Sherman Swartz hopes to bring experience, accountability to justice of the peace in Precinct 3


From business to law and a desire to give back, Sherman Swartz is running for Precinct 3’s Justice of the Peace.

A Highland Village resident and practicing attorney, Swartz said his biggest priority coming into JP-3 is to help the community he said has provided for him.

“I wanted to pay back [the people] and do something I felt suited my background and my experience,” Swartz said.

Swartz is a member of the Republican party and has been involved in politics prior to his campaign, including being a precinct chair and party officer, vice chair of technology, a convention delegate and has worked on other grassroot campaigns for candidates. He also ran against County Judge Mary Horn in the 2014 primaries.

As a fiscal and constitutional conservative, Swartz said he doesn’t believe in unnecessarily wasting money. Though, he said his politics remain a non-issue and wants to resolve problems without partisanship and follow the constitution.

“I would like to think partisanship is not a necessary element of the job,” Swartz said. “You’ve got to be unbiased and fair.”

While his goal is to give back to the community, Swartz has been an active part of it for some time now. Swartz has given free legal aid to several individuals, including senior citizens and North Texas students. He also is a member of the Pro Bono College of the State Bar of Texas, where he gives free legal advice and help to those in need.

“People come into my office and have small problems,” Swartz said. “But they’re big problems for the people. They need someone who’s going to help them, and I’m that guy.”

Swartz is a native Texan who graduated from the University of North Texas with a business degree. After working in the field, he said he had a calling to become a lawyer and applied to Baylor University, where he received his Juris Doctorate.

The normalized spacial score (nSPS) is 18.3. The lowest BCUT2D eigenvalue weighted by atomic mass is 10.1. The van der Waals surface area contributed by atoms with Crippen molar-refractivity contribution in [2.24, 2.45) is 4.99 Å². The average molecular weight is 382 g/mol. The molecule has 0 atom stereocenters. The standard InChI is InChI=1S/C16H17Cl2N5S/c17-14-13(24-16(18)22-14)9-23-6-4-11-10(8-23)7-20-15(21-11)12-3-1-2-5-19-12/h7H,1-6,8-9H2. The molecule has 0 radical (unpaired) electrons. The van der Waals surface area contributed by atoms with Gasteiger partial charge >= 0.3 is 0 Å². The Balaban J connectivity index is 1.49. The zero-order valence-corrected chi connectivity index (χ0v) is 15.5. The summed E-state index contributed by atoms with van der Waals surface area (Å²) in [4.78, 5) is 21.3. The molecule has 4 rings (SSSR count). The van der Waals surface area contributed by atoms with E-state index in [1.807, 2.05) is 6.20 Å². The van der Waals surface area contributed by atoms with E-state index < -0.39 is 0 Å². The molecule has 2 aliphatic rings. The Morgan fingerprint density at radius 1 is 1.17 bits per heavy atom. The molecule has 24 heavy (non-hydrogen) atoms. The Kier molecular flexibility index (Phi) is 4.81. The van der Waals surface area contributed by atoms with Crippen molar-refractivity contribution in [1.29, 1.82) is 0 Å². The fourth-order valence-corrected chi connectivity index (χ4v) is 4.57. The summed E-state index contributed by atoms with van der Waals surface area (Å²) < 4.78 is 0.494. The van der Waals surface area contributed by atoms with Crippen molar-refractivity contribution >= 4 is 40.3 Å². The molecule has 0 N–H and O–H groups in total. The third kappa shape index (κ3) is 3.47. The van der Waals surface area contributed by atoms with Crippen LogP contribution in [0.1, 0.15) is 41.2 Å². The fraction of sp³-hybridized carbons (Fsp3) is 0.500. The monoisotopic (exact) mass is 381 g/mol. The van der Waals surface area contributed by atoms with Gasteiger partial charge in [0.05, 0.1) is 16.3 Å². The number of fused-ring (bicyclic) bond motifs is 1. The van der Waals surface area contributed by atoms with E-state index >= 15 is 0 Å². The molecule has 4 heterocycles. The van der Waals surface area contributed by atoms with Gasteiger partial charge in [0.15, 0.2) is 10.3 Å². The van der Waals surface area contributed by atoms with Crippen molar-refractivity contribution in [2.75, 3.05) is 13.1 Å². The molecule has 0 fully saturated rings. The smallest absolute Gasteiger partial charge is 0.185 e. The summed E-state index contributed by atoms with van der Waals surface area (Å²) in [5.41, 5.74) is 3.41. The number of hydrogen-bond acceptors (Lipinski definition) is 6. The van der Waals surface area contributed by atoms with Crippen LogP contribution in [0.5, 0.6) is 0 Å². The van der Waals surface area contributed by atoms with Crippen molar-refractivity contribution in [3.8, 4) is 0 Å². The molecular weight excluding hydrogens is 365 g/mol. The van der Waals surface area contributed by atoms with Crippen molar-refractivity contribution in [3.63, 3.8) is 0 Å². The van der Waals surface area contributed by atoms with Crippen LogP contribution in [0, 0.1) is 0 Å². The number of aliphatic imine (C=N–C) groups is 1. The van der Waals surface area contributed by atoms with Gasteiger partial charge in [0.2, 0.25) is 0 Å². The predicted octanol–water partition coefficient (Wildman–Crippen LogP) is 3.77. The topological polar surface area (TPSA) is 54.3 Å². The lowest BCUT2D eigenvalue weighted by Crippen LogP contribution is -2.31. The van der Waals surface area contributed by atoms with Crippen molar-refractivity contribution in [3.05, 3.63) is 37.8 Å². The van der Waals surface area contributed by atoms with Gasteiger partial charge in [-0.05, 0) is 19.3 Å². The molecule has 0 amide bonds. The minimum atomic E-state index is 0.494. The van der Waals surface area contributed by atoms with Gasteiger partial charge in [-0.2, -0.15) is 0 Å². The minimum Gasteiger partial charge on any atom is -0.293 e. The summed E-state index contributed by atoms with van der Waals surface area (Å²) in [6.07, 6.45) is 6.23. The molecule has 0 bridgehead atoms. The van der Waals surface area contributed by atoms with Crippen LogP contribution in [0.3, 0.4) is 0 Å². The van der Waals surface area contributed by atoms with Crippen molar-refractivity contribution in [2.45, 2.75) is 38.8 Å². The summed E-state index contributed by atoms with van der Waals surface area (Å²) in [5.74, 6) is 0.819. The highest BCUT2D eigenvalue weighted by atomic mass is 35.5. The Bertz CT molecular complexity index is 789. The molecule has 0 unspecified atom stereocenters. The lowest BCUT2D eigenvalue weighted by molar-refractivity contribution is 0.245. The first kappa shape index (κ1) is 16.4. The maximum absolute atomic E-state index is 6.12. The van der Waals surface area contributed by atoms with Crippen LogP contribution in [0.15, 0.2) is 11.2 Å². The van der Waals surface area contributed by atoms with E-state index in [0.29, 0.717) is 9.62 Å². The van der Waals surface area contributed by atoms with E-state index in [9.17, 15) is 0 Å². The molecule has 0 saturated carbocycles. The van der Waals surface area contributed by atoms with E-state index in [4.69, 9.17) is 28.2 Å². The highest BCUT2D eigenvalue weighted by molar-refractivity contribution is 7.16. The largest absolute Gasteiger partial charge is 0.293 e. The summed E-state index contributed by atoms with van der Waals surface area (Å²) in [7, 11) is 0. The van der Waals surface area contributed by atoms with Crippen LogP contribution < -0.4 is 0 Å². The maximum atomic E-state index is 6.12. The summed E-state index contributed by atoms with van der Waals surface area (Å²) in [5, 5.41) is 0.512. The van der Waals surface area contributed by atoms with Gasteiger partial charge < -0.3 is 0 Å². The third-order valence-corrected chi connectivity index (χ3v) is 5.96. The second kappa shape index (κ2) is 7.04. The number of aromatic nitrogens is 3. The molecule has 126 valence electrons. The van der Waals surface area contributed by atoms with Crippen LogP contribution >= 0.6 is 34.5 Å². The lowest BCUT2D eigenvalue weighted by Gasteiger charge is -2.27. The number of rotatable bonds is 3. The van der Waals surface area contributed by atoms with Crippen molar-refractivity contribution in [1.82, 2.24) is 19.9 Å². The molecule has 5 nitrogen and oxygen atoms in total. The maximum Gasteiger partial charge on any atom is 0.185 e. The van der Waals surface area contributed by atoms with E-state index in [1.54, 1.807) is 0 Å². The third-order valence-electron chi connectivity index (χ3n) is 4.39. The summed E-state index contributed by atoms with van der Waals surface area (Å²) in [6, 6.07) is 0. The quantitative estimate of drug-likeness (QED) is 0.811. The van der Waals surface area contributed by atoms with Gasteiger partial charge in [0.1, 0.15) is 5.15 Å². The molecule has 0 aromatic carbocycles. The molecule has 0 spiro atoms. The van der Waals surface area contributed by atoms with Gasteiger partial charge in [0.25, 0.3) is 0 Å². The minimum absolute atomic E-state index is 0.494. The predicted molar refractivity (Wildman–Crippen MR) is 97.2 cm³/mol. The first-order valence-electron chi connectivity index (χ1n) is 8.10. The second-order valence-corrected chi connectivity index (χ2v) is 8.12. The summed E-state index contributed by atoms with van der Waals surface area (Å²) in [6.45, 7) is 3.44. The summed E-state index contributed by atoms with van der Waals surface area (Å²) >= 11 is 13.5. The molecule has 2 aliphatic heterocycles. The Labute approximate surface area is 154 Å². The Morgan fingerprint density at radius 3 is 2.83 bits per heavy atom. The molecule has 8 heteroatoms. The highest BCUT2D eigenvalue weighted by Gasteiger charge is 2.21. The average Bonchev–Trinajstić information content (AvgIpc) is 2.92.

With his priority being to give back and reach out to the community, Swartz said he wants to get involved with Lewisville Independent School District and meet with kids to have an opportunity to talk before they become truant. Swartz has also been doing Saturday sit-downs with constituents, where he provides coffee and donuts and allows people to ask him questions.

“You still have to get out and meet the people and hit the street,” Swartz said regarding the campaign trail. “You have to use that shoe leather to get your word out and talk to people.”

Swartz is currently a practicing attorney and was in business before.

Swartz did not mince words talking about his opponents, saying he believes he is the most qualified for the job. He claimed he has a lot more experience and knowledge of the law and is the standard the county deserves.

“My endorsements are on my website,” Swartz said. “My achievement, experience and knowledge are on display. I am the person who is going to do the job.”

A father of four, Swartz said in his spare time he likes to fish, hunt and read. But between running a law practice, a candidacy and being a father of involved children, he doesn’t get to as much as he would like.

“It is a dance to dance,” Swartz said.

The Justice of the Peace is a lower court that handles traffic and misdemeanor criminal cases where punishments amount to a fine. They can also perform as a magistrate and approve arrest warrants. Civil cases where the dispute is $10,000 or less are also heard in this court. They serve four-year terms.

“You can’t go into a judgeship being partisan,” he said. “It’s not what the judgeship or the people are about. You have to represent everyone fairly and equally.”

Swartz will face James Kerbow and William Lawrence in the Republican primary for the JP seat. Precinct 3 includes Highland Village, Lewisville and Copper Canyon.

The winner of the race will look to replace Becky Kerbow, who is retiring from the position.